Feminist is a dirty word, and it doesn’t have anything to do with menstrual cups or body hair (at least, it shouldn’t.) Despite the overwhelming pervasiveness of references to things like gender inequality, gender roles, the misogynistic patriarchy, and sexual objectification, feminism comes in a variety of flavors, each of them counter-intuitive and misguided in their own disparate ways. This is a pain in the ass for anyone attempting to discuss issues relevant to the movement, for it is nearly impossible to examine every intricacy and cover all your bases. It also guarantees that a few, if not many, people will be offended. I was not surprised when a thread appeared in the deviantArt forums discussing the oversexualization of women in artwork; nor was I surprised that my brief response was not well-received. As it often does when confronted with talk of feminism, strong independent women, and the like, distaste began to bubble up inside me, and I decided that the topic perhaps deserves more than a sentence or two of discussion.
The general consensus seems to be that sexualization of women in art is bad because it objectifies women and creates artificial ideas of what real femininity is and should be. My initial qualm with these ideas stems from the fact that artists do not have an obligation to be social activists. I believe that, above all else, aesthetics are the most important feature of art and therefore must come first. Social cause should not come before craftsmanship.
In many cases, sexualization is just a manifestation of style. A huge benefit of art is the ability to create things that do not exist, or to portray things in ways that are unrealistic or fantastical. Most styles of artwork that do not seek to imitate life exactly rely upon the fundamentals of caricature; certain features are exaggerated to accentuate form and expression. Eyes are enlarged, bodies are elongated or shortened, facial features are simplified. Often, when portraying the feminine form, this involves elaborating upon the hourglass figure—enlarging the breasts, widening the hips, and narrowing the waist. However, women are not alone in being subjected to exaggeration of this form. Consider Jack Skellington’s perilously long, thin limbs, or King Triton’s huge, muscular torso. It is uncommon to hear discussion of sexism or objectification in reference to these sorts of characters, while criticism of the slim waist of Triton’s daughter, Ariel, is not uncommon at all. The way in which characters are stylized does vary between genders, but not in ways that should affect the reception of such designs so profoundly.
Superhero comics misguidedly take a lot of flack for their general portrayal of women. Comics rely upon a fundamentally unsound representation of reality; they are designed to be fantasy, to be an escape from the mundane world where everyone has an iPhone but nobody has superpowers. Yes, I understand that it is physically impossible for a woman to twist her spine in order to display both her tits and ass simultaneously. I realize that it does not make sense to wear a skirt to fight crime. But it makes even less sense for a human to transform into a massive, green humanoid monster when he is enraged or to have laser vision. You don’t frequently see men complaining about the lack of accurate male representation in comics, so there must be something fundamentally different about the respective ways in which each gender is portrayed (or, perhaps, men just give less of a fuck.)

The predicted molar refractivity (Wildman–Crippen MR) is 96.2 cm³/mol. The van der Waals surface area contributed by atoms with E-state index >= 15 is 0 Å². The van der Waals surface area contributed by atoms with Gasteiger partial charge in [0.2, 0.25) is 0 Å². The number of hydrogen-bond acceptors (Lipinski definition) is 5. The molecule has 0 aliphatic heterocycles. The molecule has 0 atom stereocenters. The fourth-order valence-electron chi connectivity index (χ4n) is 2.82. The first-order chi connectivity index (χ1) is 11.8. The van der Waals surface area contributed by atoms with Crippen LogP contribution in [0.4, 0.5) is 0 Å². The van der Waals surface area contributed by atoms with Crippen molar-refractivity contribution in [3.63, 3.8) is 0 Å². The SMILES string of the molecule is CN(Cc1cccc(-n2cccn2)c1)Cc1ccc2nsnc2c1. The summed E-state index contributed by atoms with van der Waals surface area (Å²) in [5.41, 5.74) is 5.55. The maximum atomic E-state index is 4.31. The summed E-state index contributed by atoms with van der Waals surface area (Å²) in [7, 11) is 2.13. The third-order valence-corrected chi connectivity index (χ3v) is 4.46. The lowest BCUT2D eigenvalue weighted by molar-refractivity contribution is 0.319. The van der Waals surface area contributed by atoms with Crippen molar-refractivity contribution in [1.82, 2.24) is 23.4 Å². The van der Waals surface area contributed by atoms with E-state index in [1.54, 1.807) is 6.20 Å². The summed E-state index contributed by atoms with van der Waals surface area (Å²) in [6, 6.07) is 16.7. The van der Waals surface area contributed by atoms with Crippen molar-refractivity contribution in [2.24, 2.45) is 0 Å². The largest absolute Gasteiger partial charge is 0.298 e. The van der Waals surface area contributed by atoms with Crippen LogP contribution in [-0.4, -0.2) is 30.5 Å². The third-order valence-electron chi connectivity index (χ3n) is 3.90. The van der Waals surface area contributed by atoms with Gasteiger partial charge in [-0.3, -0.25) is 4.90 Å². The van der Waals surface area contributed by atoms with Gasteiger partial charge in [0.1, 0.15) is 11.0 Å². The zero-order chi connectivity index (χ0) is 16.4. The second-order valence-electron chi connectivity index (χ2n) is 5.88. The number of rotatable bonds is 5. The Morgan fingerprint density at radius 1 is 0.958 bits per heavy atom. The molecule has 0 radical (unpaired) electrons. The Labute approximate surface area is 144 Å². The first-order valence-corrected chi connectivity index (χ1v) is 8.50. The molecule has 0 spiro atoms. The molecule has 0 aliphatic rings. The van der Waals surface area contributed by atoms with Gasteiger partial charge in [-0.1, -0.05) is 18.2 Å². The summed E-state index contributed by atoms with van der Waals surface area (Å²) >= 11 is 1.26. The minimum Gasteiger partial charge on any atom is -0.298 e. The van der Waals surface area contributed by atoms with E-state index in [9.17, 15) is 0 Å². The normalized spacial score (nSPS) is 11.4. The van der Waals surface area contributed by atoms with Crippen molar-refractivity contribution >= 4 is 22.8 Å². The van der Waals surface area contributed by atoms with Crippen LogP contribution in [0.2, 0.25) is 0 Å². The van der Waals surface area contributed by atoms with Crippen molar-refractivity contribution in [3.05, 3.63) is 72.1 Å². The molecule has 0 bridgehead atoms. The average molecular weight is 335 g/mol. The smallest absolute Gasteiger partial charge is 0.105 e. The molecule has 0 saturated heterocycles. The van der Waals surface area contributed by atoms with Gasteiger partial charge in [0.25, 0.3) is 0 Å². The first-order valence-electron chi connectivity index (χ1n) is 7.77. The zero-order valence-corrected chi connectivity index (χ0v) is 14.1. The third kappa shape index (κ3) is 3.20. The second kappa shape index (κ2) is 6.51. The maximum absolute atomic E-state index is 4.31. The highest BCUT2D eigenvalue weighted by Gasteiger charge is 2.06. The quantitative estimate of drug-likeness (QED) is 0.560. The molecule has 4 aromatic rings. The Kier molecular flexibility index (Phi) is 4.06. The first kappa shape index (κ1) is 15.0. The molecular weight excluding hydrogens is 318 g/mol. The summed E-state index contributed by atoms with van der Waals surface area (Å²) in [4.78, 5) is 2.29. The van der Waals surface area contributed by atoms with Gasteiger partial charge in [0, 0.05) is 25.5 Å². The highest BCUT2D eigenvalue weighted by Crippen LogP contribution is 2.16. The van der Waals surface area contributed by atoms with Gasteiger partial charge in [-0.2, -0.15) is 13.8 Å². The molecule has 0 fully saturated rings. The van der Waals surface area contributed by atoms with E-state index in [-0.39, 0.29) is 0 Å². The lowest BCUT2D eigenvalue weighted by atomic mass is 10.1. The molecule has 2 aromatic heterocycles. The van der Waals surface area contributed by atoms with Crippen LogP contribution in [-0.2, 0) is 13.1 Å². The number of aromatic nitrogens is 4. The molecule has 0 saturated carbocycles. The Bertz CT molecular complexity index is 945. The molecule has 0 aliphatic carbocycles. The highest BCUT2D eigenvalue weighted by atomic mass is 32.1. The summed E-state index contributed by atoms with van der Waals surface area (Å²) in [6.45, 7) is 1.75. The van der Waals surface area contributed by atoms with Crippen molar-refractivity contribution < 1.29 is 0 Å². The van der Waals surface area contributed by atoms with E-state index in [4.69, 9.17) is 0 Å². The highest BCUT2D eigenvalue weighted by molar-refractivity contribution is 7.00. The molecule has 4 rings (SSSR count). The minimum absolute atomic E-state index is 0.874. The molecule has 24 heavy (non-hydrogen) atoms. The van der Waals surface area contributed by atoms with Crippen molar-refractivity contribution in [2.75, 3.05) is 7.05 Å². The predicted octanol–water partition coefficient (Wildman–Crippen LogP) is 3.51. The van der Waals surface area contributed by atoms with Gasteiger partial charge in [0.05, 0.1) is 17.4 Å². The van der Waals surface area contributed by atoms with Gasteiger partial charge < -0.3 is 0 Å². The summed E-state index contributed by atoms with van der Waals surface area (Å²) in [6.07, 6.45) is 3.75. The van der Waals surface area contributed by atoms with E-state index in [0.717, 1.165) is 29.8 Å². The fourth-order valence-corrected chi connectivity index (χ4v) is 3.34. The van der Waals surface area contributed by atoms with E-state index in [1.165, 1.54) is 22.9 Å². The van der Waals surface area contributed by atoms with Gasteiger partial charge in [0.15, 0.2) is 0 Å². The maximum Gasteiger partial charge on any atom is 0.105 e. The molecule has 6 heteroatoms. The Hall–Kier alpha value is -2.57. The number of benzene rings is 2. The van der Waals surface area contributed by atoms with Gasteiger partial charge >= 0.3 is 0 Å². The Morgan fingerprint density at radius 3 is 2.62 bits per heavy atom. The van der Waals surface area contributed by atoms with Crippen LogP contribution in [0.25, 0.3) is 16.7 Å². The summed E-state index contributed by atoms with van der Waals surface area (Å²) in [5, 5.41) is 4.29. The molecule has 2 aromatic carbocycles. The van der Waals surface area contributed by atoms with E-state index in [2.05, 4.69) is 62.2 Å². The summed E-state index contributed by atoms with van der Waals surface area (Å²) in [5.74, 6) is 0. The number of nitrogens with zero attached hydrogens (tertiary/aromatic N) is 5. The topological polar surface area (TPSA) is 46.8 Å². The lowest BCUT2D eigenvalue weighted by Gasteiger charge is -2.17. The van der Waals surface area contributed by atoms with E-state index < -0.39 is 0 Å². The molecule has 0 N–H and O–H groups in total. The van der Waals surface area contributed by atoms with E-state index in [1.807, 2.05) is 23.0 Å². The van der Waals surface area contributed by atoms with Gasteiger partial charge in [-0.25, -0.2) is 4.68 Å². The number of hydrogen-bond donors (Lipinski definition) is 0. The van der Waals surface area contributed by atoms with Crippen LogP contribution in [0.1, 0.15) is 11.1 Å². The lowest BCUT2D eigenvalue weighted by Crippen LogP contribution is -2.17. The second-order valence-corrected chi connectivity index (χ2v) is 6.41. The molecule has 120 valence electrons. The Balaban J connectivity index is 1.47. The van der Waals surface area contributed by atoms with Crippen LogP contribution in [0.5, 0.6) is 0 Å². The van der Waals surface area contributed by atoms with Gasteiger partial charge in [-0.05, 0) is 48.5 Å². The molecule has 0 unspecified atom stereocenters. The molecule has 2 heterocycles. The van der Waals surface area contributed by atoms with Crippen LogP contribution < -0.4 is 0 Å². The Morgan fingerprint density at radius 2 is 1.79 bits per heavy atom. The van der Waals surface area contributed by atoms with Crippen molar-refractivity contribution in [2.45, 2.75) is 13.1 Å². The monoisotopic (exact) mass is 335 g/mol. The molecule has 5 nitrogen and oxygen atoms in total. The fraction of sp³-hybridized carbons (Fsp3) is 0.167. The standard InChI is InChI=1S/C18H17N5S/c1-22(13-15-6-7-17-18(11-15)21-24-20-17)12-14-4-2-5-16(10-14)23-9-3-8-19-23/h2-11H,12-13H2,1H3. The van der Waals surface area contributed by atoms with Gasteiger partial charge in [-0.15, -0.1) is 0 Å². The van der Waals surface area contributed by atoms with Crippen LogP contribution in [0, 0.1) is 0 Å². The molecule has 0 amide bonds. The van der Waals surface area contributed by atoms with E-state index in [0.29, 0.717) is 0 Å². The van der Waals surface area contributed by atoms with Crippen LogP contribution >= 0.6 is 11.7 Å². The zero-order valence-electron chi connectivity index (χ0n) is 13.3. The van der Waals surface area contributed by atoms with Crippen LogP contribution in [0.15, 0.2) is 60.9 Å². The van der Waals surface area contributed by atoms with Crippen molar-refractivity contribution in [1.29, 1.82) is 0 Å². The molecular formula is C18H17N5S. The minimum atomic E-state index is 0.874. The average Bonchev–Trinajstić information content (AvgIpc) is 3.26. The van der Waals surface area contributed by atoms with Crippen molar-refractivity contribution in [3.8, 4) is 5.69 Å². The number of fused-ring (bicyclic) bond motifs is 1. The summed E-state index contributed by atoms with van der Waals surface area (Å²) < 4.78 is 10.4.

This phenomenon seems to have something to do with what happens when people attempt to integrate facets of fantasy into the real world. That is, real people don’t react to features of the fantasy world in the same way fantasy people do. If you tell someone you can fly, they will think you are insane. If you wear a cape in public, people will stare. If you wear a skintight catsuit in public (even at Comic Con, as Mandy of beautilation.tumblr.com will attest), you will be treated like a whore. In real life, people do not assume you are a superhero just because you are dressed like a superhero. They do, however, make other assumptions based on your appearance. When you encounter a stranger, all you can initially gather about them comes from what you witness. This is a fact of life, and I don’t think there is anything inherently wrong with it. However, this requires that each individual be conscious of his or her appearance, and be responsible for assuring the way they alter it is in accordance with the way they'd like to be perceived. Even if you are an intelligent individual with a heart of gold, I can’t tell that at first glance, and I certainly can’t tell that you are sexually reserved when your breasts are hoisted in the air and seem to be escaping from your low-cut neckline. Perhaps, dare I say it, comics do portray fictional females in a more sexual manner than they portray fictional men. This, however, does not force real women to present themselves in a similar manner; nor does it relieve women of accountability for their choices when they choose to do so.
The significance of appearance in viewer comprehension exists, and indeed is heightened, in the art realm. Static media such as paintings and drawings unavoidably limit character development and depth to what the audience can see in the composition. There is no real way to portray the things that make individuals more than objects of sexual admiration—personality, preferences, beliefs, behaviors, etc. Should I only draw hideous women in an attempt to assure that no one is aroused? Should I only draw real women doing real things to avoid giving an exceptionally malleable viewer unrealistic expectations of reality? This would only create visually unappealing and superficial representations of women—the problem remains. I can convey expression and mannerisms, but a truly dimensional being cannot be created on a two-dimensional canvas.